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Nygren unveils $55 million federal urban assistance program for Diné homeowners

PHOENIX – Urban Navajos who own homes off the Navajo Nation will soon receive some unexpected help they’ll want but didn’t need to ask for.

On Monday, Sept. 11, Navajo Nation President Buu Nygren told 250 Phoenix metro area Navajo homeowners that the Nation received a $55 million federal grant to provide financial assistance to Navajo homeowners under various Homeowner Assistance Fund programs.

This includes mortgage payments and home repair assistance.

He said that as many as 901 Navajo homeowners should qualify for the money for their homes.

The president said that the Homeowner Assistance Fund was authorized through the American Rescue Plan Act to provide $9.9 billion nationwide to support homeowners who face financial hardships associated with COVID-19.

The funds were distributed to states, U.S. territories, and tribes. The Navajo Nation was awarded $55,420,097.

Most federally funded programs are restricted to low- and very-low-income households.

This program also allows higher-income Navajo homeowners to receive financial relief from the economic effects of Covid.

To launch the process, Nygren signed an agreement with Native Community Capital. The group is a Native-led and operated non-profit corporation selected as the sub-recipient to administer the Homeowner Assistance Fund Project activities on behalf of the Navajo Nation.

Native Community Capital is certified by the U.S. Department of the Treasury as a Native Community Development Financial Institution and licensed mortgage lender in Arizona and New Mexico.

The program is designed for both higher-income and medium-income homeowners, Native Community Capital CFO Todd Francis said.

For example, a family of four in Maricopa County in Arizona earning as much as $132,450 a year may be eligible for the tax-free, non-repayable funds to pay their mortgage or repair their homes, he said.

The program will benefit Navajo relatives and their families who reside in rural, remote locations and those in the urban areas of Phoenix, Albuquerque, Denver, Salt Lake City, surrounding smaller cities and towns, and wherever Navajo homeowners live off-reservation, said NCC CEO Dave Castillo.

A significant lack of investment in tribal communities compared to non-Native communities has resulted in a critical absence of homeownership on tribal lands, particularly for higher-income Native households, he said.

As a result, Navajos with higher incomes tend to purchase or build homes off the Navajo Nation, where they can qualify for loans and mortgages to build equity and wealth.

The Center for Indian Country Development reports that 78% of Native people live outside tribal trust land in counties surrounding their homelands. It is these families the HAF Project will seek to support, Castillo said.

Nygren said the Navajo HAF Project will provide financial assistance to 901 eligible Navajo homeowners for qualified expenses in five activities for the next 36 months.

The program will provide financial assistance to eligible Navajo homeowners in the four-state region of Arizona, New Mexico, Utah, and Colorado.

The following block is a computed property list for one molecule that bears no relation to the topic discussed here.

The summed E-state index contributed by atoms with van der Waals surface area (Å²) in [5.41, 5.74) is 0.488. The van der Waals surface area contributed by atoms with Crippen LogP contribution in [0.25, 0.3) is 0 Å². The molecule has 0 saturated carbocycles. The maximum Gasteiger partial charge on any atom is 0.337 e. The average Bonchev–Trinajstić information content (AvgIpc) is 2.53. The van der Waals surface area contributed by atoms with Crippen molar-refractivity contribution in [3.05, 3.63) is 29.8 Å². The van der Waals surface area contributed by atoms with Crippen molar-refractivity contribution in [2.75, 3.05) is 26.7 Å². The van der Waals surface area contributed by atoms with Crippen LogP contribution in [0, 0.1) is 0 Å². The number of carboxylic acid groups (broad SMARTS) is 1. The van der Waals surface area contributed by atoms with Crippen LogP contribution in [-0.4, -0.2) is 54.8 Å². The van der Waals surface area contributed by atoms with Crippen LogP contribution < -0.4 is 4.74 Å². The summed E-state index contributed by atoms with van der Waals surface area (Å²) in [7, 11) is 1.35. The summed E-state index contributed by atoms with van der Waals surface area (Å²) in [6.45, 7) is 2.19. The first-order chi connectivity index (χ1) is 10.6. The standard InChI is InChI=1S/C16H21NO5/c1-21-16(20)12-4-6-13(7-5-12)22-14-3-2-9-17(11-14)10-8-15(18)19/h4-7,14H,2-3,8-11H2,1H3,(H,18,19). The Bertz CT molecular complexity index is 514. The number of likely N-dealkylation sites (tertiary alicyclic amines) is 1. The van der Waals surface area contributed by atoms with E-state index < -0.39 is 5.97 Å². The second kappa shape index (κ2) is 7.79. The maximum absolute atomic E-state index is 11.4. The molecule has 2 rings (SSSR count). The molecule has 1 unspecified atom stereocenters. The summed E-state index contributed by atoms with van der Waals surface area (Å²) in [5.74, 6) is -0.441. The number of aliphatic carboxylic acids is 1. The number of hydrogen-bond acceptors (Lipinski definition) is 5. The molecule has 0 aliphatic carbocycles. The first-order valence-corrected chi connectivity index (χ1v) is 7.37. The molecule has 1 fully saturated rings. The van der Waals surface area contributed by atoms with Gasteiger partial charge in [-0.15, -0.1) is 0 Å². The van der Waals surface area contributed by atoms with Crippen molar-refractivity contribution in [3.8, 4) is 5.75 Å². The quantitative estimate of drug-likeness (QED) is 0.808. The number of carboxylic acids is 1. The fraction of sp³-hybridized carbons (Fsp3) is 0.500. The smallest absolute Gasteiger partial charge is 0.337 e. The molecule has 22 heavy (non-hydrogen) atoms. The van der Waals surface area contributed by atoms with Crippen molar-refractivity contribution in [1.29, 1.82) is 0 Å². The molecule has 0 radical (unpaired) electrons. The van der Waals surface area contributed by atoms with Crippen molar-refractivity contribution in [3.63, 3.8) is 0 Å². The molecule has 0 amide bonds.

Each eligible applicant could receive a maximum of $125,000 combined assistance under various programs.

These include:

  • Monthly mortgage payment assistance to a maximum assistance level of $72,000 per participant. This is for Navajo homeowners who are delinquent in mortgage payments or at risk of foreclosure due to a loss of household income.
  • Mortgage reinstatement assistance would give maximum assistance of $50,000 per participant to those in active forbearance, delinquency, default status, or risk of losing a home.
  • Mortgage principal reduction assistance would assist up to $100,000 for those who find the fair market value of their home is now less than the price they paid for it and directly may result in a loss when it is sold.
  • Home repair assistance would give $100,000 to those who need significant home repairs.
  • Clear title assistance of up to $30,000 for grants to receive clear title of their primary residence.

In his 2022 presidential campaign, Nygren committed to helping urban Navajos who have said for years that they felt underserved by the tribal government. He said this grant addresses that.

He said one of his administration’s goals is to buy or construct a building owned by the Navajo Nation in the metro area to serve urban Navajo Phoenicians.

Castillo urged applicants to be sure their applications were complete and submitted early.

“One thing we really want to emphasize is to be ready when the information is being requested on the checklist,” he said. “Make sure you have your documents prepared, and you get it to our licensed professionals that will be working with you. If you do not, the application will expire in 30 days.”

He said the program has just three years to deploy the $55 million.

“It seems like we could do that quickly, but we can only do it quickly if you help us, if you’re ready, and if you submit the information that’s necessary,” Castillo added.


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